Wednesday, November 22, 2023

For the One Who Has Everything

What can I offer the Lord for all he has done for me? (Psalm 116:12 NLT)

What do we give to God, who has everything? The Bible gives us some ideas as to what we can give to God as we begin this holiday season.

In Psalm 116, we find a number of things that we can do to show our thanksgiving to God. The psalmist speaks of God’s blessing in his life and specifically thanks God for protecting him from danger, even potential death. As he reflects on that, he considers what he can offer to the Lord

In verse 12, the psalmist poses this question: “What can I offer the Lord for all he has done for me?” (NLT).

And in the next verse, he gives us the answer: “I will lift up the cup of salvation and praise the Lord’s name for saving me” (verse 13 NLT).

We think nothing of cheering on our favorite teams at a game. We wear their jerseys and yell and scream. And we see this as relatively normal.

But when we go to church and see people lifting their hands in praise to God, we call them fanatics.

Is there not a place for verbally praising God? Yes, there is.

Is there not a place for lifting our hands to the Lord in worship? Yes, there is.

The psalmist wrote, “Your unfailing love is better than life itself; how I praise you! I will praise you as long as I live, lifting up my hands to you in prayer” (Psalm 63:3-4 NLT). It is biblical to lift our hands to the Lord. It’s a good thing to do. We shouldn’t be reluctant to lift our hands in praise to God.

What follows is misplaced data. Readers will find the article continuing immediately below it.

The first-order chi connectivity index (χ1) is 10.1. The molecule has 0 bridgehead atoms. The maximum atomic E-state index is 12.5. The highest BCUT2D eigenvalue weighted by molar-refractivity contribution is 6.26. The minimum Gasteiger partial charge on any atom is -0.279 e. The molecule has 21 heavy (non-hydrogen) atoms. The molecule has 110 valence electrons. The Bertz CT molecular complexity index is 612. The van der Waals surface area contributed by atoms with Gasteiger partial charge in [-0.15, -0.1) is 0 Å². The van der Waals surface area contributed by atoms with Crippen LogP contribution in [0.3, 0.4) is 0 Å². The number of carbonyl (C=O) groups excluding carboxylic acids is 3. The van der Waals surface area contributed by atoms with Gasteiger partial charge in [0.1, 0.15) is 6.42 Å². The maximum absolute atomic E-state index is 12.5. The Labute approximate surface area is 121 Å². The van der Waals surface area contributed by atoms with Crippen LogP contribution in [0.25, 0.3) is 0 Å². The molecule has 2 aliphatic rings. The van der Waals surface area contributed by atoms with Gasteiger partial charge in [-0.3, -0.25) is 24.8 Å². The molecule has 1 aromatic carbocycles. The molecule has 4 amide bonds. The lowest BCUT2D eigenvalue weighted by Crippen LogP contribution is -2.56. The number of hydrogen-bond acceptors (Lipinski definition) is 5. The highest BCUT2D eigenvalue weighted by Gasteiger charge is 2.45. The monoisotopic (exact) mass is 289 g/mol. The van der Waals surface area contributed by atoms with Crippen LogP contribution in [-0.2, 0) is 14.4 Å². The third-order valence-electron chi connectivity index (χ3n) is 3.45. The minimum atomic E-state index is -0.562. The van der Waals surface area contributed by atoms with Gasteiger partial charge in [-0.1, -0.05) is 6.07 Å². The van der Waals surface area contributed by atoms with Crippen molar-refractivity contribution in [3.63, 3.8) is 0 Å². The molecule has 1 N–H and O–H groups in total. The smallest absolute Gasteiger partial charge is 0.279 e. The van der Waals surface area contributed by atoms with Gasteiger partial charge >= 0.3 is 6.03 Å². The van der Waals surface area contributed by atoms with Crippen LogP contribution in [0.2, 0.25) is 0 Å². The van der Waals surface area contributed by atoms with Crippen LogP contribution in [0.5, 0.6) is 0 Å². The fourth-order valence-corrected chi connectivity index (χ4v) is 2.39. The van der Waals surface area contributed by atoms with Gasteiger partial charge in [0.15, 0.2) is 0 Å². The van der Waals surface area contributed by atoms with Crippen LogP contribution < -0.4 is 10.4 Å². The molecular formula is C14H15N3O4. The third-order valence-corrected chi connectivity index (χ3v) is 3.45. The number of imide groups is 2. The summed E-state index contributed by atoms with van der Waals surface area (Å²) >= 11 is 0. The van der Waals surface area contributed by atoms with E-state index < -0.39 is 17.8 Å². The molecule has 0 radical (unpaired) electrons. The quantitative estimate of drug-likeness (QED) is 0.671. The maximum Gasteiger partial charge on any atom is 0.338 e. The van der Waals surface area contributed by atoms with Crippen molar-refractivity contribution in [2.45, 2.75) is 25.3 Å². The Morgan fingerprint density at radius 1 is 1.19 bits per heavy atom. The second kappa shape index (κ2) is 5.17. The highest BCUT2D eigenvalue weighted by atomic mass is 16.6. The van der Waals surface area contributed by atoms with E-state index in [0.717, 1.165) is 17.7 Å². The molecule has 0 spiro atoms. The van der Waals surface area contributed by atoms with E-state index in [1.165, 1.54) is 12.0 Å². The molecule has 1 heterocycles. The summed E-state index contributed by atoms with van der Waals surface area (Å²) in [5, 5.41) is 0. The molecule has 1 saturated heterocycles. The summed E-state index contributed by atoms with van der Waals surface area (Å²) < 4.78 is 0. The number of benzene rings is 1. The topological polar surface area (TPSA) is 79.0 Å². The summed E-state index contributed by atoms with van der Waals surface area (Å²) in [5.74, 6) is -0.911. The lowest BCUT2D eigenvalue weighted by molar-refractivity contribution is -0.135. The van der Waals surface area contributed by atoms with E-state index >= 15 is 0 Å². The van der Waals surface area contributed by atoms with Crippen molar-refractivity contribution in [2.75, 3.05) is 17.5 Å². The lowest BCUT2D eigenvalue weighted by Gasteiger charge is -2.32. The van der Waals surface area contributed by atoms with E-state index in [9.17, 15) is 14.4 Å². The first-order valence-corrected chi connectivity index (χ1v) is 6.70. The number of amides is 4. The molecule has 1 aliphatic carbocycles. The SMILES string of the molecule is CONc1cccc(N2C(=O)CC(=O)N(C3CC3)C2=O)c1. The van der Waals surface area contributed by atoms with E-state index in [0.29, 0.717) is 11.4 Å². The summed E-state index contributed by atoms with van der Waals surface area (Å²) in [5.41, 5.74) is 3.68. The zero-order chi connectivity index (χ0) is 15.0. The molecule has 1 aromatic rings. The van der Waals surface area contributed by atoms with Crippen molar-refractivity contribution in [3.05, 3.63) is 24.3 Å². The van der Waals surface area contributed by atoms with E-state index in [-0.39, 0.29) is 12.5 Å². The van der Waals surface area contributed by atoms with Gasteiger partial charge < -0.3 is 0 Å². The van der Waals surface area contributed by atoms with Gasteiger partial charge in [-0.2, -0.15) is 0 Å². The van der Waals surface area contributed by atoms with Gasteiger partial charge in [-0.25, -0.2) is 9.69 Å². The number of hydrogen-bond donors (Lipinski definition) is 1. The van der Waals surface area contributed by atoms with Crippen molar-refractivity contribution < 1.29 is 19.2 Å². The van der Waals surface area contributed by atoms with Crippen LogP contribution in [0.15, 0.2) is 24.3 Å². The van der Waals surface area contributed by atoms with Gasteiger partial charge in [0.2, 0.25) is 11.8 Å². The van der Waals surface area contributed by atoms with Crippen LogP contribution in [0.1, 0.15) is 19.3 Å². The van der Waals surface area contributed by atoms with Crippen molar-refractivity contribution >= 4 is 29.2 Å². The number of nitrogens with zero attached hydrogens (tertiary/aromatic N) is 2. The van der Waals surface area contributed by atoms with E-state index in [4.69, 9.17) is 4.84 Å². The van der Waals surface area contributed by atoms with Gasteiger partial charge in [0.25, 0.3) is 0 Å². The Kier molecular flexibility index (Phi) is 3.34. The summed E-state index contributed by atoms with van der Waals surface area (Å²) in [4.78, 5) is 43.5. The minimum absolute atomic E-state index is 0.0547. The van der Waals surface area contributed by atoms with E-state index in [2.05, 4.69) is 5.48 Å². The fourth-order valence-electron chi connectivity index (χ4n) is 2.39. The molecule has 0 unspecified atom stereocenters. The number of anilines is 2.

Nor should we be hesitant to verbally sing His praises. Sometimes during a time of worship in a church service, we just stand there and don’t even try to sing. Why is that? God wants to hear our praise.

If you’re married, don’t you like to hear “I love you” from your husband or wife? There is a place for saying “I love you.” In the same way, when we come into God’s presence, we should praise Him. We should let Him know that we love Him.

Maybe you’re thinking that you don’t have all that much to be thankful for today. You may be going through a hardship right now or a time of crisis. But perhaps you need to put things into perspective.

Take the apostle Paul, for example. One of the main themes of Philippians is joy. Again and again in this epistle, Paul wrote that we need to have joy in the Lord.

Meanwhile, Paul was facing some very difficult circumstances personally. He was a Roman prisoner at this time, and his trial was coming up shortly. He faced acquittal or death. He didn’t know what lay ahead.

Yet Paul said, “I have learned how to be content with whatever I have. . . . I have learned the secret of living in every situation” (Philippians 4:11-12 NLT). Paul shows us that we can learn to find joy and contentment in a troubled world.

On this day set aside for giving thanks, let’s offer the One who has everything our verbal praise.

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